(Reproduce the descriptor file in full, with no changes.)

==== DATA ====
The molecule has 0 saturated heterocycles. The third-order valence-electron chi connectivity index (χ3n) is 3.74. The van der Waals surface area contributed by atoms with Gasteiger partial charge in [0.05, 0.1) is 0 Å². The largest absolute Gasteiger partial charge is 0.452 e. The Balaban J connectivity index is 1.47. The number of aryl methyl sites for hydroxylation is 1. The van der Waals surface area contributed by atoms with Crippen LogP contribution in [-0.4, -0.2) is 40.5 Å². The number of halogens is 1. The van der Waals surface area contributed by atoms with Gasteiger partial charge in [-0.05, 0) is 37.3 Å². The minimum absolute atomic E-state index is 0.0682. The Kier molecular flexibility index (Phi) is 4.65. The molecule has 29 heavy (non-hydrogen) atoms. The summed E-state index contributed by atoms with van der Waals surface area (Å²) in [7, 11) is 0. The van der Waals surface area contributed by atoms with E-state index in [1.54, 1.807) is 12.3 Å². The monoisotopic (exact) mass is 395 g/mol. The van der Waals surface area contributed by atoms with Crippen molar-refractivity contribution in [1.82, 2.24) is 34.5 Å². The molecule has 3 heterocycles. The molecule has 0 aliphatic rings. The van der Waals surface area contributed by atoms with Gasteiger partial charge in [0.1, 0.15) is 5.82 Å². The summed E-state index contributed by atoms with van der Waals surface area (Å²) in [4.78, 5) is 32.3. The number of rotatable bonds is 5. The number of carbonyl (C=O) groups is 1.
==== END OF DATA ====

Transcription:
The molecule has 0 saturated heterocycles. The third-order valence-electron chi connectivity index (χ3n) is 3.74. The van der Waals surface area contributed by atoms with Gasteiger partial charge in [0.05, 0.1) is 0 Å². The largest absolute Gasteiger partial charge is 0.452 e. The Balaban J connectivity index is 1.47. The number of aryl methyl sites for hydroxylation is 1. The van der Waals surface area contributed by atoms with Crippen LogP contribution in [-0.4, -0.2) is 40.5 Å². The number of halogens is 1. The van der Waals surface area contributed by atoms with Gasteiger partial charge in [-0.05, 0) is 37.3 Å². The minimum absolute atomic E-state index is 0.0682. The Kier molecular flexibility index (Phi) is 4.65. The molecule has 29 heavy (non-hydrogen) atoms. The summed E-state index contributed by atoms with van der Waals surface area (Å²) in [7, 11) is 0. The van der Waals surface area contributed by atoms with E-state index in [1.54, 1.807) is 12.3 Å². The monoisotopic (exact) mass is 395 g/mol. The van der Waals surface area contributed by atoms with Crippen molar-refractivity contribution in [1.82, 2.24) is 34.5 Å². The molecule has 3 heterocycles. The molecule has 0 aliphatic rings. The van der Waals surface area contributed by atoms with Gasteiger partial charge in [0.1, 0.15) is 5.82 Å². The summed E-state index contributed by atoms with van der Waals surface area (Å²) in [4.78, 5) is 32.3. The number of rotatable bonds is 5. The number of carbonyl (C=O) groups is 1.